homogenize [huh-moj-uh-nahyz, hoh-] Word Origin verb (used with object), ho·mog·e·nized, ho·mog·e·niz·ing.

  1. to form by blending unlike elements; make homogeneous.
  2. to prepare an emulsion, as by reducing the size of the fat globules in (milk or cream) in order to distribute them equally throughout.
  3. to make uniform or similar, as in composition or function: to homogenize school systems.
  4. Metallurgy. to subject (metal) to high temperature to ensure uniform diffusion of components.

verb (used without object), ho·mog·e·nized, ho·mog·e·niz·ing.

  1. to become homogenized.

Also especially British, ho·mog·e·nise. Origin of homogenize First recorded in 1885–90; homogen(eous) + -ize Related formsho·mog·e·ni·za·tion, nounho·mog·e·niz·er, nouno·ver·ho·mog·e·nize, verb (used with object), o·ver·ho·mog·e·nized, o·ver·ho·mog·e·niz·ing.un·ho·mog·e·nized, adjective British Dictionary definitions for homogenise homogenize homogenise verb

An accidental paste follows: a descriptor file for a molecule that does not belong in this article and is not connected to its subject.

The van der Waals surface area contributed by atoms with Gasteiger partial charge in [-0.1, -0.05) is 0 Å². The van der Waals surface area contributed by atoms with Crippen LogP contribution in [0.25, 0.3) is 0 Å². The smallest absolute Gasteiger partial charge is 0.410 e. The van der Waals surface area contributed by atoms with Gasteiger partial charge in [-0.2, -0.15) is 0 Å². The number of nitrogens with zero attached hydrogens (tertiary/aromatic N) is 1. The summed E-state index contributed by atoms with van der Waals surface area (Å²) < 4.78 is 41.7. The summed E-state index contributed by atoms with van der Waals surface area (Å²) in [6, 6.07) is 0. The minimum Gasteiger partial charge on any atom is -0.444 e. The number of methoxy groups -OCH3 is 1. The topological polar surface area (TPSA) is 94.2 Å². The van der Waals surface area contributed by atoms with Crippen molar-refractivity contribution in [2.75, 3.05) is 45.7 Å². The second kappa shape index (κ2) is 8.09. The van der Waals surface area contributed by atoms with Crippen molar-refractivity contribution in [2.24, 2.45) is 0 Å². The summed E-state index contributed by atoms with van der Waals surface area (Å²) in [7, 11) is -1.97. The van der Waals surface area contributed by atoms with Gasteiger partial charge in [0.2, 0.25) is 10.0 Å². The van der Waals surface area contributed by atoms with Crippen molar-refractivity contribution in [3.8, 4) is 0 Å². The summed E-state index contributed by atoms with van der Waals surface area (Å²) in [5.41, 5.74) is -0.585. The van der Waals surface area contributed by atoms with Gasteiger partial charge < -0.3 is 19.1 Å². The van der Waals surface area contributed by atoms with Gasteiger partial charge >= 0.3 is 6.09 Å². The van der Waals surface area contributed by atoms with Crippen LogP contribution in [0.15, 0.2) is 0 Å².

1. (tr) to break up the fat globules in (milk or cream) so that they are evenly distributed
  2. to make or become homogeneous

Derived Formshomogenization or homogenisation, nounhomogenizer or homogeniser, noun Word Origin and History for homogenise v.

chiefly British English spelling of homogenize; for suffix, see -ize. Related: Homogenised; homogenising.

homogenize v.

“make similar,” 1742, from homogenous + -ize. Sense of “render milk uniform in consistency” is from 1901. Related: Homogenized; homogenizing.

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